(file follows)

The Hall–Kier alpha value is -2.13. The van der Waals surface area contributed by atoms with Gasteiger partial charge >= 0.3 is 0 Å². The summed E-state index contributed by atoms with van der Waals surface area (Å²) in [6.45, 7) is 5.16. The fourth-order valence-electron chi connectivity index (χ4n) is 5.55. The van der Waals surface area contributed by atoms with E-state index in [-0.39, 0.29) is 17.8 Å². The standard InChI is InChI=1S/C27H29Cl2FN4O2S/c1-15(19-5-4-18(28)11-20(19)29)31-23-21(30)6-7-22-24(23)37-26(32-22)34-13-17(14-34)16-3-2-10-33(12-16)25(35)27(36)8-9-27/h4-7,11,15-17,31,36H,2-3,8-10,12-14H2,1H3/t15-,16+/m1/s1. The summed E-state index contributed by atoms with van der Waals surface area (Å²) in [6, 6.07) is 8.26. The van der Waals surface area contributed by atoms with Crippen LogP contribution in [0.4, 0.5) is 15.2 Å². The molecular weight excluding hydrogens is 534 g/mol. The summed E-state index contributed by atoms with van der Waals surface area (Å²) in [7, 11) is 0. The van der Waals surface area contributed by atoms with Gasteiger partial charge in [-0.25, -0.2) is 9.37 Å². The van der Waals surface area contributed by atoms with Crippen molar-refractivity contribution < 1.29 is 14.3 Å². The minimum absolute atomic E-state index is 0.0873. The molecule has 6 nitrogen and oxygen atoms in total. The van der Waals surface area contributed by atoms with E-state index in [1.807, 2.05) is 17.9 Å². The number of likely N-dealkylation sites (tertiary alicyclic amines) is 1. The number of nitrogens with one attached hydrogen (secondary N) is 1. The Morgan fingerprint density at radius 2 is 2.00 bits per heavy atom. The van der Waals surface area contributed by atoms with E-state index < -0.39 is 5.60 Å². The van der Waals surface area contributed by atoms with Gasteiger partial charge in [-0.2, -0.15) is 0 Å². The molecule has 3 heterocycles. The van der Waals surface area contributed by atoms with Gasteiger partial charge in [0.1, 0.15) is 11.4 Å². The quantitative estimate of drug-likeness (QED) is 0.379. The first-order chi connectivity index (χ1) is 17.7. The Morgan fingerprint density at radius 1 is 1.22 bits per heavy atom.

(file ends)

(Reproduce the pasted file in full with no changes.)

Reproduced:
The Hall–Kier alpha value is -2.13. The van der Waals surface area contributed by atoms with Gasteiger partial charge >= 0.3 is 0 Å². The summed E-state index contributed by atoms with van der Waals surface area (Å²) in [6.45, 7) is 5.16. The fourth-order valence-electron chi connectivity index (χ4n) is 5.55. The van der Waals surface area contributed by atoms with E-state index in [-0.39, 0.29) is 17.8 Å². The standard InChI is InChI=1S/C27H29Cl2FN4O2S/c1-15(19-5-4-18(28)11-20(19)29)31-23-21(30)6-7-22-24(23)37-26(32-22)34-13-17(14-34)16-3-2-10-33(12-16)25(35)27(36)8-9-27/h4-7,11,15-17,31,36H,2-3,8-10,12-14H2,1H3/t15-,16+/m1/s1. The summed E-state index contributed by atoms with van der Waals surface area (Å²) in [6, 6.07) is 8.26. The van der Waals surface area contributed by atoms with Crippen LogP contribution in [0.4, 0.5) is 15.2 Å². The molecular weight excluding hydrogens is 534 g/mol. The summed E-state index contributed by atoms with van der Waals surface area (Å²) in [7, 11) is 0. The van der Waals surface area contributed by atoms with Gasteiger partial charge in [-0.25, -0.2) is 9.37 Å². The van der Waals surface area contributed by atoms with Crippen molar-refractivity contribution < 1.29 is 14.3 Å². The minimum absolute atomic E-state index is 0.0873. The molecule has 6 nitrogen and oxygen atoms in total. The van der Waals surface area contributed by atoms with E-state index in [1.807, 2.05) is 17.9 Å². The number of likely N-dealkylation sites (tertiary alicyclic amines) is 1. The number of nitrogens with one attached hydrogen (secondary N) is 1. The Morgan fingerprint density at radius 2 is 2.00 bits per heavy atom. The van der Waals surface area contributed by atoms with E-state index < -0.39 is 5.60 Å². The van der Waals surface area contributed by atoms with Gasteiger partial charge in [-0.2, -0.15) is 0 Å². The molecule has 3 heterocycles. The van der Waals surface area contributed by atoms with Gasteiger partial charge in [0.1, 0.15) is 11.4 Å². The quantitative estimate of drug-likeness (QED) is 0.379. The first-order chi connectivity index (χ1) is 17.7. The Morgan fingerprint density at radius 1 is 1.22 bits per heavy atom.